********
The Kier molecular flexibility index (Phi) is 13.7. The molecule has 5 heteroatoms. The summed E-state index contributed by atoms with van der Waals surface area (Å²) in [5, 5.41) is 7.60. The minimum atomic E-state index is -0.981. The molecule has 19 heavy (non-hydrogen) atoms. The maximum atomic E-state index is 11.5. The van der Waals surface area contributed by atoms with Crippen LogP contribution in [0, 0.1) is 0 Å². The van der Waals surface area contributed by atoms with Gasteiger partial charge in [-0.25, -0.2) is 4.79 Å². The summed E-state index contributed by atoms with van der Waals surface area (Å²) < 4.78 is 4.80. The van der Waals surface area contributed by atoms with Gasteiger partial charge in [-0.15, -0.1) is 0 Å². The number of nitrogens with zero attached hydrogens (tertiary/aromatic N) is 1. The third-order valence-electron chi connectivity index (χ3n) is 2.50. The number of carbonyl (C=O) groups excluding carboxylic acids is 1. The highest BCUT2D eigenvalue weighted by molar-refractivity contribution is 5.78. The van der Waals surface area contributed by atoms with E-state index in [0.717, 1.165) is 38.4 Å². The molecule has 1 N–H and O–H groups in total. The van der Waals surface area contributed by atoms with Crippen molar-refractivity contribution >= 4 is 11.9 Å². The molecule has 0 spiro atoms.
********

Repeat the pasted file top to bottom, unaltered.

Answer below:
The Kier molecular flexibility index (Phi) is 13.7. The molecule has 5 heteroatoms. The summed E-state index contributed by atoms with van der Waals surface area (Å²) in [5, 5.41) is 7.60. The minimum atomic E-state index is -0.981. The molecule has 19 heavy (non-hydrogen) atoms. The maximum atomic E-state index is 11.5. The van der Waals surface area contributed by atoms with Crippen LogP contribution in [0, 0.1) is 0 Å². The van der Waals surface area contributed by atoms with Gasteiger partial charge in [-0.25, -0.2) is 4.79 Å². The summed E-state index contributed by atoms with van der Waals surface area (Å²) < 4.78 is 4.80. The van der Waals surface area contributed by atoms with Gasteiger partial charge in [-0.15, -0.1) is 0 Å². The number of nitrogens with zero attached hydrogens (tertiary/aromatic N) is 1. The third-order valence-electron chi connectivity index (χ3n) is 2.50. The number of carbonyl (C=O) groups excluding carboxylic acids is 1. The highest BCUT2D eigenvalue weighted by molar-refractivity contribution is 5.78. The van der Waals surface area contributed by atoms with E-state index in [0.717, 1.165) is 38.4 Å². The molecule has 1 N–H and O–H groups in total. The van der Waals surface area contributed by atoms with Crippen molar-refractivity contribution >= 4 is 11.9 Å². The molecule has 0 spiro atoms.